City crews still were hauling away debris left by the Halloween night storm, but Vandalia “is beginning to get back to normal,” city communications manager Rich Hopkins said Monday.
Dayton Power & Light Co. reported that power had been restored by Saturday night to everyone affected by the windstorm, “Except for nine homes determined by Vandalia city building inspectors to be unsafe for habitation. Power for those homes will not be restored until necessary repairs are made.”
The city of more than 15,200 in northern Montgomery County was hit the hardest when wind and rain raced through southwest Ohio late Thursday, spawning an EF 1 tornado (winds of 86 to 110 miles per hour). Another tornado, in northeast Miami County, was confirmed by the National Weather Service.
B Jay’s Drive Through on East National Road was destroyed and Fricker’s restaurant and bar east of I-75 on Foley Drive was heavily damaged. Ten people were injured. Two were treated and released at Good Samaritan Hospital.
“There were a ton of downed lines, some of them wrapped around tree limbs,” said Hopkins, who added that city crews worked around the clock from midnight Thursday to midnight Friday. The tornado touched down at about 11:30 p.m.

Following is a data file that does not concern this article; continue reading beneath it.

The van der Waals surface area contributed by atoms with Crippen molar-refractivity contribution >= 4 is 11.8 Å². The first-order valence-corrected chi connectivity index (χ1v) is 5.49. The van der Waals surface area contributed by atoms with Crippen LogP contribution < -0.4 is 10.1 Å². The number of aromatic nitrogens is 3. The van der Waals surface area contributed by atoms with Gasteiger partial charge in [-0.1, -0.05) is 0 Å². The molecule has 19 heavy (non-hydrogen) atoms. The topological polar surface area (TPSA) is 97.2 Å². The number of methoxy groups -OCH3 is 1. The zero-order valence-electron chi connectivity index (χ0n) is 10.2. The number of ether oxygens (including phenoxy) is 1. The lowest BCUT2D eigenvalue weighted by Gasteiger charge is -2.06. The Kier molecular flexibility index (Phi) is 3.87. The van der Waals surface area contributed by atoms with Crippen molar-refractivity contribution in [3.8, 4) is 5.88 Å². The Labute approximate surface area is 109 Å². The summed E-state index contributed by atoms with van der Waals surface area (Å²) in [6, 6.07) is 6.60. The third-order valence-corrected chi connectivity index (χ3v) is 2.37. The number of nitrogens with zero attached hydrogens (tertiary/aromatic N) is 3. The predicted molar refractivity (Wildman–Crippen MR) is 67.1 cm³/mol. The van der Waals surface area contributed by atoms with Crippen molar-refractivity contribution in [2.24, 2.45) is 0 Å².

“This morning when I drove around the neighborhood that had the worst of it, I saw a lady in her robe and slippers, sipping her coffee while watching the front-end loader pick up the limbs and branches in front of her home,” Hopkins said.
“When something like this happens, you always hope people will pitch in and help each other. That’s the way our residents and workers responded. It’s a big reason why we’re in better shape as we start this week.”
In Oakwood, three homes and two cars were damaged by fallen trees.
“We did get hit, but all things considered, it was minor,” said city council member Rob Stephens, who owns an insurance business in Oakwood.
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